When you take a Vipassana course, you accept the five conditions: no killing, no stealing, no lying, no sex, no intoxicants. Don’t write, don’t speak, don’t make eye contact, don’t communicate. Research shows that the blind or deaf have heightened abilities in other senses. When the brain is deprived of one incoming source, it rewires itself to heighten other senses. This phenomenon is called “cross-modal neuroplasty”. On the course, I felt it – I could not speak or write, and my brain worked to its fullest.

For the rest of the week, while the others sat on the grass enjoying the sun between sessions, I remained in my cell. It was fun to watch the brain work. I used to hear that premature anxiety is always useless, because what you are afraid of will never happen. I was afraid of spiders…

By the sixth day, I was already tired from the pain, sleepless nights and constant thoughts. Other participants talked about vivid childhood memories or sexual fantasies. I had a terrible desire to run around the meditation hall and scream.

On the eighth day, for the first time, I was able to spend an “hour of strong determination” without moving. When the gong rang, I was wet with sweat.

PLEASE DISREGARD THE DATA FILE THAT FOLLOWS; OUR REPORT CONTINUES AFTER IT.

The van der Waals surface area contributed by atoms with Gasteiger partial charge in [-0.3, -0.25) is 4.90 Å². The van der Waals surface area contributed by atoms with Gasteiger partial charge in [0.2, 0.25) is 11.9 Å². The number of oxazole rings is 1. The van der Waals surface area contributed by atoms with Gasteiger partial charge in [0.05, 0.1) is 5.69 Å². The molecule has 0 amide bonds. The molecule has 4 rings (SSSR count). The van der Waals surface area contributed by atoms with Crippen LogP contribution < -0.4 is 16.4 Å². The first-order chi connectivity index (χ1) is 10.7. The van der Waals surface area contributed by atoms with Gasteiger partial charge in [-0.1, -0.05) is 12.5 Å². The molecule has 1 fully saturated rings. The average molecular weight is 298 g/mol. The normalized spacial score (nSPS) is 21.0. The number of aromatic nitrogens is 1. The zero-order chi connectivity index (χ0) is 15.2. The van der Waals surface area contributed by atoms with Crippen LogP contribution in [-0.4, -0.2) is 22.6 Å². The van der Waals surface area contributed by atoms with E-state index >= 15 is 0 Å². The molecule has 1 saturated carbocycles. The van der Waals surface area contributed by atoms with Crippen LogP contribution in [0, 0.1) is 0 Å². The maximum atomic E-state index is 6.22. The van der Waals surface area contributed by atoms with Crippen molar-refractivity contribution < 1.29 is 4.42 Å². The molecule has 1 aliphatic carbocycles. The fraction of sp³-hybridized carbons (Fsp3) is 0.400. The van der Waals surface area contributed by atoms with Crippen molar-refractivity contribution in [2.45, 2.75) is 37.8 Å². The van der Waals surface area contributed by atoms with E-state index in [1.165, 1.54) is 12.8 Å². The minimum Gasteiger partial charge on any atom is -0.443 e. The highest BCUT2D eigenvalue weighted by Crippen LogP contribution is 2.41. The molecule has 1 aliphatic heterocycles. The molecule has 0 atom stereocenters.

By the end of the course, students often notice that during meditation they feel a strong flow of energy through the body. I was not like that. But the most important thing happened – I was able to escape from the painful sensations.

It was a victory!

Lessons learned

My result may have been small, but important. I started sleeping again. As soon as pen and paper became available to me, I wrote down the conclusions that came to me.

1. Our common obsession with finding happiness is not a reason for meditation. Modern neuroscience may say otherwise, but you don’t need to meditate to be happy. Staying stable when life goes awry is the best way out.

2. Many of the complexities of our lives come from the assumptions we make and how we react to them. In 10 days you understand how much the brain distorts reality. Often it is anger or fear, and we cherish it in our minds. We think that feelings are objective, but they are colored by our knowledge and dissatisfaction.

3. You need to work on yourself. The first days of vipassana you destroy yourself, and it is very difficult. But 10 days of disciplined practice is sure to bring change.

4. Perfectionism can be dangerous. There is no perfection, and there is no objective assessment of what is considered “right”. The course made me understand that if you have a value system that allows you to make honest decisions, it’s already good.

5. Learning to stop reacting is a way to deal with pain. For me, this lesson was especially important. I wouldn’t have come to that conclusion without the course because I’m too stubborn. Now I understand that by monitoring my pain, I exacerbated it tremendously. Sometimes we hold on to what we fear and what we hate.